With Europe on the ropes and the U.S. economy in shambles, it’s important to remember that there are two sides to every trade. Tapping into upward momentum alone is not the only way to profit. Markets can and do head south on a regular basis. Investors who fail to grasp this are leaving a lot of money on the table.
Nobody knows for sure. But stories about famous traders like George Soros who broke The Bank of England and reportedly scored a cool $1 billion profit abound.
People also speak in awe of John Paulson who made billions off the housing crisis and about Doug Kass of Seabreeze Partners who is about as gutsy as they come when it comes to making hay when the sun doesn’t shine.
If you’ve never heard the term before — and many investors still haven’t — shorting stocks involves selling stocks before you buy them and profiting as they drop.
Why would you do that?
Shorting overvalued stocks can lead to profits when others are crying in their beer. It’s a way to keep you fully invested or otherwise in the game, especially when the markets are as unsettled as they are right now.
But you have to be careful. Despite the fact that shorting stocks can be a quick path to riches, not all stocks are the same when it comes to betting against them.
In that sense, short selling (at least the way I encourage investors to practice it) is no different than regular upside investing.
You want to diversify your holdings and use very strict risk management to control your exposure by not having more than 2.5% of your assets in any one position or 20% of your holdings in any given sector.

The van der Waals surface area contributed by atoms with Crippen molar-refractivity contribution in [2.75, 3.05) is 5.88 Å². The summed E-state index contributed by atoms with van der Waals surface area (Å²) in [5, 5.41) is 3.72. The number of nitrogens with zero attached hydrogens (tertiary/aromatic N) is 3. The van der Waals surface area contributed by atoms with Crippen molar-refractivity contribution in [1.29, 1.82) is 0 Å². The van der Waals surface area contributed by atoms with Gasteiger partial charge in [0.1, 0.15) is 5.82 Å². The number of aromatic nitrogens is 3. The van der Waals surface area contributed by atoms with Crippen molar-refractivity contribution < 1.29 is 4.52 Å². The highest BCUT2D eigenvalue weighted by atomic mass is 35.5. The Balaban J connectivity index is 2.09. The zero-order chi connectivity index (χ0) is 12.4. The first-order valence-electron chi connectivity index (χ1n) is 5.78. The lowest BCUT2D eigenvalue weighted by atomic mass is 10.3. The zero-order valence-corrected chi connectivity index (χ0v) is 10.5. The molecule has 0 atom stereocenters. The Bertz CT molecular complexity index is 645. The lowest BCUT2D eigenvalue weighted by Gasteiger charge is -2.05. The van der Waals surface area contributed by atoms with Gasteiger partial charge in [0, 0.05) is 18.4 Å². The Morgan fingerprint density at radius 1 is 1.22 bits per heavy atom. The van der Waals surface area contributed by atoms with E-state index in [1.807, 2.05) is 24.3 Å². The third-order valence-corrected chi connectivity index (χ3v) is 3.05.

You want to short stocks in conjunction with the rest of your holdings, not in lieu of maintaining a properly concentrated portfolio. Despite what you may think, shorting stocks is not a game for market-timers or an exercise in timing.
As for how you select your target, that’s not really different either.
How to Find Short “Targets”
For example, you don’t ever want to bet against a stock just because it’s expensive or even overvalued. Instead, you want to find a compelling reason for failure or a lower valuation.
At the time, I reasoned that:
- Apple was a bubble based on technical parallels to the Nasdaq bubble of 2000.
- Its products were faddish and driven by new product launches rather than sustained production.
- A change in leadership may produce slower or greatly varied product development.
- Short interest was an ultra-low 9.8 million shares; it seemed logical to take the other side of the bet if everybody was so bullish.
- Analysts were almost uniformly bullish which is a very bearish sign, according to past corrections.
- Apple’s profit margins were disproportionately high in its industry.
- A carrier failure or subsidy change may soften the company’s fundamentals.
Apple rose a bit further to a peak of $644, then fell 17.68% over the following few weeks to $530.12. It’s still down today at $576. And yes, I think it will fall further in case you’re wondering.
Other negative attributes I look for include insider selling and problematic accounting. Both can be hard to spot in a timely fashion but that doesn’t mean you shouldn’t look.
Armed with a good dose of skepticism, you can find companies that are likely to fall apart in pretty much any market anywhere in the world if you look hard enough.